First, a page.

As students in school districts in the northern suburbs and elsewhere increasingly trade pencils and spiral-bound notebooks for laptops and iPads, educators say digital distractions also have begun to become a part of the classroom.
It's an environment where doodling gives way to tweeting and where teachers have to get comfortable with bright screens standing between them and their students.
"This is somewhat nerve-racking," said Scott Glass, an English teacher at Glenbrook South High School in Glenview, where a so-called "one-to-one" technology initiative launched this school year. "Unless I get behind (the students), which I don't do often, I just have to trust that they're responsible."
The technology initiatives, in which educators aim for a ratio of one device for every student, have become increasingly popular with school districts.
Some schools — including those in Glenview, Mundelein and Des Plaines — have either started using or are considering special software to check what students are doing on those devices. The technology is intended to help teachers manage classrooms and avoid distractions, but some argue the monitoring could create privacy issues.
Especially popular among some school districts that use ChromeBooks is the Teacher Dashboard, developed by California-based Hapara Inc. The product integrates with the Google Chrome browser and allows teachers to remotely get a snapshot of student activity and see what students are doing online.
Mundelein Consolidated High School District 120 and Maine Township High School District 207 started this year to use the software. Others, such as Glenbrook High School District 225, are looking into similar tools for the 2014-15 year.
"The teachers love it," said Dan Crowe, director of information technology for District 120. "Hapara has a lot of benefits."
Crowe said the software's main purpose is to make it easier for teachers to access students' documents, organize classroom resources and share information online.
For example, instead of waiting for each student to open a particular website, the teacher can immediately bring up the needed web page on each student's computer screen during class.
The remote-access capability of Hapara's software lets teachers see what web pages students are looking at on their browser and even allows them to force-close web pages.
Jan Zawadzki, founder of Hapara, which has been around for about four years, said his company encourages school districts to restrict the use of remote control to school hours and the school's Internet network.
That way, when students take the devices home, they cannot be accessed from outside. The Teacher Dashboard also cannot access the computer's web camera, Zawadzki said.
Despite the software's restrictions, some experts say privacy and liability issues may arise from using similar types of monitoring tools.
"I think school districts need to really think this through," said Lori Andrews, a professor of law at the Illinois Institute of Technology's Chicago-Kent College of Law.
Andrews said the software could contribute to a violation of students' privacy as teachers and administrators theoretically could have access to what students are doing on the devices at home.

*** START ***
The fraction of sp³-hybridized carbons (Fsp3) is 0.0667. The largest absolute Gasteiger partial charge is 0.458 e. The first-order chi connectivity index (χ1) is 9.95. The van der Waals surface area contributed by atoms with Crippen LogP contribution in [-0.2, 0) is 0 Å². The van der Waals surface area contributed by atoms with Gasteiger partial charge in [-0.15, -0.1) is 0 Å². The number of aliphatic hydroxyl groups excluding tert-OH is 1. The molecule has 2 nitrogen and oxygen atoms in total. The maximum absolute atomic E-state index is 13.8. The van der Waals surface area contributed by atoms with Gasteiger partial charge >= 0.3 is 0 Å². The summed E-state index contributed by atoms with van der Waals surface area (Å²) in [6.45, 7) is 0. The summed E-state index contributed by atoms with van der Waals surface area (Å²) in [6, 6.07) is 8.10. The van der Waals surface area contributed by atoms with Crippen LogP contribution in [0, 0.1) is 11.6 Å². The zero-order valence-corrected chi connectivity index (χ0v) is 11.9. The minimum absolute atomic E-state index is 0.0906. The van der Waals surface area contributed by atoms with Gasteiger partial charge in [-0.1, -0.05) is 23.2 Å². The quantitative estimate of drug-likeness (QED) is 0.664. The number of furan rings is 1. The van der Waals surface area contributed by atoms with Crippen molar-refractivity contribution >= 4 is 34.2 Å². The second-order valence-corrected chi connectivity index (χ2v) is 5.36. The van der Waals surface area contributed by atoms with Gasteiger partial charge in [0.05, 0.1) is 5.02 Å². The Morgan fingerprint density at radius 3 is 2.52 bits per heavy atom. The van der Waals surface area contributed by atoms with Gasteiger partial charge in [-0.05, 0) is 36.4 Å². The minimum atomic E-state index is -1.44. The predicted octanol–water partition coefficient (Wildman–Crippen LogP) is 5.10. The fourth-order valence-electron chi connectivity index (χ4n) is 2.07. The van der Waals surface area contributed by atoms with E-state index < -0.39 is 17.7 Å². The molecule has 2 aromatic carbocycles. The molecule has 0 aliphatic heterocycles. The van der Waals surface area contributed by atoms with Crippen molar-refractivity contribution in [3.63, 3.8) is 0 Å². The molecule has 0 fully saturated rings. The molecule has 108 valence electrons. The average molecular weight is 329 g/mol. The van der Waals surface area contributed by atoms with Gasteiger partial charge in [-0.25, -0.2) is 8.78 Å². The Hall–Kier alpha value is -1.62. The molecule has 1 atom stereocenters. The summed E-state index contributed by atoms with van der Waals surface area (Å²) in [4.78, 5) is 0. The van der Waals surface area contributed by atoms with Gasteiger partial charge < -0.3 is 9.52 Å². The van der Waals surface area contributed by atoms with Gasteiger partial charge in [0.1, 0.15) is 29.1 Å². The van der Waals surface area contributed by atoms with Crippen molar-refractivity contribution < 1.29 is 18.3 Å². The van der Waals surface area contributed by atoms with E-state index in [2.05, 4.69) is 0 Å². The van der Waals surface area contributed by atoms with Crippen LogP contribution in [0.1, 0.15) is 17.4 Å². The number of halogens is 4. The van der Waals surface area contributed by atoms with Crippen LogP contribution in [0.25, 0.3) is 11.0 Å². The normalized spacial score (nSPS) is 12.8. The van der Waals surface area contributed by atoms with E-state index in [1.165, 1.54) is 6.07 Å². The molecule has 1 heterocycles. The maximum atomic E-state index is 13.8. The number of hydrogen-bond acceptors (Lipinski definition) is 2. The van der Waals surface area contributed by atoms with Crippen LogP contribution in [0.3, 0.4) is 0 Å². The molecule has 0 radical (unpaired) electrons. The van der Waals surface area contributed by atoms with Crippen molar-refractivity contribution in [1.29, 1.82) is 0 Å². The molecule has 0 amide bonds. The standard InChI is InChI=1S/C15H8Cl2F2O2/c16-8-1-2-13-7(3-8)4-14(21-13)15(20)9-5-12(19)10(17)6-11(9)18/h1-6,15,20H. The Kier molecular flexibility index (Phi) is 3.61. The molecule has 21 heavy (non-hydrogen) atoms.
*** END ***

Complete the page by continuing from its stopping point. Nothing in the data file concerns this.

Schools also could be taking on a liability, she said, if they fail to stop students from doing something harmful to others or themselves.
School officials using the software say the students' computers and each email and file on them are property of the district and are public records.
"Hapara doesn't give us any more access than we already have," Crowe said, adding that when students work on their school-issued computers, they technically don't have any right to privacy.
Still other school districts, like Niles Township High School District 219, prefer to take a different approach, leaving students in charge of their devices.
"The students eventually will have to have control over their devices," said Guy Ballard, District 219's technology director. He said District 219 considered getting the Teacher Dashboard but did not because it required students to give up their administrative rights over the devices.
Ballard added that District 219, which started its one-to-one initiative about four years ago, gives the devices as gifts to their students, unlike other school districts, which maintain ownership over the technology.
Ballard said there are other ways to make sure students are paying attention in class without the use of monitoring software. Teachers always have the power to tell students to close their devices during class.
But are the students more distracted when they have access to thousands upon thousands of websites at their fingertips? That question is hard to answer, officials say.
"Measuring distraction is a challenge," said Ryan Bretag, a director of instructional technology at District 225. "The key skill we want our students to have is self-regulation."
Some local high school students also expressed mixed views on whether distraction becomes an issue with one-to-one technology.
Joshua Spaeth, a freshman at Glenbrook North High School, said he sees his classmates get off track in class.
"A lot of kids get distracted," he said. "It happens all the time."
Denatra Moshi, a senior Glenbrook South High School student, said he has noticed some students play online games during class. He said he once saw a classmate browse through Craigslist for cars while the teacher was talking.
Still others, like Glenbrook North High School freshman Ethan Pressl, say they don't see a widespread problem.
"Most people are on top of it," he said.
It's also not a secret that if a student refuses to pay attention, he or she can find a way to get distracted whether it's through daydreaming or through the ChromeBook, officials said.
"Were the kids distracted in class without these tools?" said Glenbrook South Principal Brian Wegley. "Absolutely."Copyright © 2014, The Baltimore Sun